Creative Photo Ideas for October: 02 Shoot your scenes under-exposed
Although a beautifully balanced exposure might be something we strive for most of the time, the results can sometimes lack bite. An image can be more expressive and interesting if you choose to over- or under-expose it.
Photos that contain predominantly dark tones and shadows often suit autumn photography, particularly when they’re combined with a high-contrast black-and-white conversion.
“They may seem dark and foreboding,” says photographer Andy Lee, “but I think they are positive images, with ‘light’ as the hero.
“I like to photograph as much as possible with a pre-visualised idea in mind, sometimes bracketing the exposure and using ND grads to ensure a good tonal range and the right levels of light and shade.
“I often take up to four shots of a scene, moving the camera between each frame, then stitch these together in Photoshop. I find this gives more scale to the scene.”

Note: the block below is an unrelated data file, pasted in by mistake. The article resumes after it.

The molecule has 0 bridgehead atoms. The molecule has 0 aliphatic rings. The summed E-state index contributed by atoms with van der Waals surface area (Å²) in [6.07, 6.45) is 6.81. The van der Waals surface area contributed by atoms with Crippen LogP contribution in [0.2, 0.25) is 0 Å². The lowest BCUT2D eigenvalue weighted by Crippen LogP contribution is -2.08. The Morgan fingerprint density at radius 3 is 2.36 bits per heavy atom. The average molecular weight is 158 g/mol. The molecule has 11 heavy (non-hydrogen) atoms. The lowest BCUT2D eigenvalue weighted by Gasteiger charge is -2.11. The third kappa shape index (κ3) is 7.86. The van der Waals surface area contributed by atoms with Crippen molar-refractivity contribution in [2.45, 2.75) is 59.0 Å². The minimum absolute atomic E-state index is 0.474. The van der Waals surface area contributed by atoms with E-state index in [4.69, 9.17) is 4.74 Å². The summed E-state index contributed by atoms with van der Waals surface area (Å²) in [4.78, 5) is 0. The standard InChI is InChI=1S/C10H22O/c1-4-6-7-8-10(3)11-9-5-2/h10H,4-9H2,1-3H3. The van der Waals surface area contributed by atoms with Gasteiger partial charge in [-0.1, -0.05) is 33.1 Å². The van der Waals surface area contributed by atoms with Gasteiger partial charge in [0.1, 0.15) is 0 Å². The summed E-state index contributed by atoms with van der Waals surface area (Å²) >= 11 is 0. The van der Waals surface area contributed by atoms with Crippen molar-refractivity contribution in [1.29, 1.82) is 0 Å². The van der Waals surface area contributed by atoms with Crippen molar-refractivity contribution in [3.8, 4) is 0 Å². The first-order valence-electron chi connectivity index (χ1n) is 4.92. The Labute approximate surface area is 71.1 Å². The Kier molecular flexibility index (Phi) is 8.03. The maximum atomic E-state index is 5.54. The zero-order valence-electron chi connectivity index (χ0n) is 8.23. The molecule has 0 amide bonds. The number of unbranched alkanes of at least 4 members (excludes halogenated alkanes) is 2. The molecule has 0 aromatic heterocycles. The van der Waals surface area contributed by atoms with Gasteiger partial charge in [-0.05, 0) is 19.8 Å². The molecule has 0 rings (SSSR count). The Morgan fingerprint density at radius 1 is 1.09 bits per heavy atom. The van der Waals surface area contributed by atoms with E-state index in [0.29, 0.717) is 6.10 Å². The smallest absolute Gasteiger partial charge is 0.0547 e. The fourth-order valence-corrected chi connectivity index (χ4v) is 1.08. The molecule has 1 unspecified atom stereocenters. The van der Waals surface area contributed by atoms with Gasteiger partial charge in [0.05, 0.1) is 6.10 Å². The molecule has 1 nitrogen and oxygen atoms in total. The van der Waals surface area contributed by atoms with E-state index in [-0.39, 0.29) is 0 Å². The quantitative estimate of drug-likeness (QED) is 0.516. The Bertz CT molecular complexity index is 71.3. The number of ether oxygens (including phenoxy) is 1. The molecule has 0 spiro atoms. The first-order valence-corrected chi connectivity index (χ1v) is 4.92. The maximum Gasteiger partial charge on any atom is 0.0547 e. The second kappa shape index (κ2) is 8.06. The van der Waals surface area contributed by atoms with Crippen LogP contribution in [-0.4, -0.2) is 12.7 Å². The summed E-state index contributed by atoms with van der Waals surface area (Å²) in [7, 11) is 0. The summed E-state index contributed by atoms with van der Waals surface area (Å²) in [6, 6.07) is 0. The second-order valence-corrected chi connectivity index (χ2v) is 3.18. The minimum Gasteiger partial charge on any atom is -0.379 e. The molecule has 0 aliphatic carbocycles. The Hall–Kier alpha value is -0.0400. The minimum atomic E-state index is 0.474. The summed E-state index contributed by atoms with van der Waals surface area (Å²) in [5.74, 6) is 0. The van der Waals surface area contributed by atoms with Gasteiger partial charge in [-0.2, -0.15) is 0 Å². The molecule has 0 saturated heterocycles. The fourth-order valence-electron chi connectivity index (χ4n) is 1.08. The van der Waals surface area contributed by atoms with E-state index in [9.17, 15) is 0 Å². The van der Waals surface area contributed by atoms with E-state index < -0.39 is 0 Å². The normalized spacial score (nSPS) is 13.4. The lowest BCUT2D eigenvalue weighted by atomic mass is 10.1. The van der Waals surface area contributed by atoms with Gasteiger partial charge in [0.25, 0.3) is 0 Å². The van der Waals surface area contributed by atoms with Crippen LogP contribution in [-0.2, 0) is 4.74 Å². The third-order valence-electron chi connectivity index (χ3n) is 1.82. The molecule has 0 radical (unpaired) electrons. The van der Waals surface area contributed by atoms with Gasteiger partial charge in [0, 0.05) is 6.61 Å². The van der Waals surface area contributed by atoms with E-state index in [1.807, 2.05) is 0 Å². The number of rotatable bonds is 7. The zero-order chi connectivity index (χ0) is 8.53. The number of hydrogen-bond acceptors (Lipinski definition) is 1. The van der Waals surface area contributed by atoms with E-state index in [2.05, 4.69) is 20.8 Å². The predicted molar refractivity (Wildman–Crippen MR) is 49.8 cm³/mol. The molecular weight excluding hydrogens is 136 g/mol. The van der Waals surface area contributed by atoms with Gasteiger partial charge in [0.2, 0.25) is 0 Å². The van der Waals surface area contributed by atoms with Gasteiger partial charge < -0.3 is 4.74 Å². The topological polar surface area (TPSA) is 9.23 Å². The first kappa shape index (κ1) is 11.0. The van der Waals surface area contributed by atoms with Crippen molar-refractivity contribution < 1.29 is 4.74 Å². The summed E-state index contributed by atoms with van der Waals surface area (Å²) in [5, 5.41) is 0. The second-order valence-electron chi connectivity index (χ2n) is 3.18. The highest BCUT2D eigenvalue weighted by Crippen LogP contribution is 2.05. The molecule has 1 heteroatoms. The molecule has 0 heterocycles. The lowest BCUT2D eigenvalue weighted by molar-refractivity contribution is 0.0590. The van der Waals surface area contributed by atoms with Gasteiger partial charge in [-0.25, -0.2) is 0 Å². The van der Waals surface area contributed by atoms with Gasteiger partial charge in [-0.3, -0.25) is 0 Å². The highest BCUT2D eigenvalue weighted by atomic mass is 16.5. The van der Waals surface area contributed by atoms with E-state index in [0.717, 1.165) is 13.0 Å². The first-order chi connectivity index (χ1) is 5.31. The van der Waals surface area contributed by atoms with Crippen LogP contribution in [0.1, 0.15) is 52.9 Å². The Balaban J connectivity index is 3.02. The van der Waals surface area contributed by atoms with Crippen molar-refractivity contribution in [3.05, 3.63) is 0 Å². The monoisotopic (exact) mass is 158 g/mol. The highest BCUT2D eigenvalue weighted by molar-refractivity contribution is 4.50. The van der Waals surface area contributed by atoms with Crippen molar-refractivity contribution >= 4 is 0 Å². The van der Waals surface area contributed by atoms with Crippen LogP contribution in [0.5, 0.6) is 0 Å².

Get started today
* Search out areas you think are suitable, then check them at different times of the day to see how the light changes.
* Negative space is your friend. Use the light to guide the eye through the image to your subject.
* Try and keep tonality and detail in even the darkest tones, but also let them fall to black.
PAGE 1: Shoot an autumn dawn
PAGE 2: Shoot your scenes under-exposed
PAGE 3: Shoot a chilling ghost portrait for Halloween
PAGE 4: Shoot a fantasy landscape
PAGE 5: Shoot with creative lighting
PAGE 6: Shoot a Geocaching treasure hunt
PAGE 7: Shoot an urban montage
PAGE 8: Shoot fungi at eye level
PAGE 9: Shoot rock towers in familiar locations
10 common exposure problems every photographer faces (and how to fix them)
Creative spot metering: how professionals expose in high-contrast conditions
Exposure bracketing: how to capture fine detail in shadows and highlights
Creative landscape photography: master the dark art of shadows and shade
DSLR Tips: the best settings for preserving detail in any situation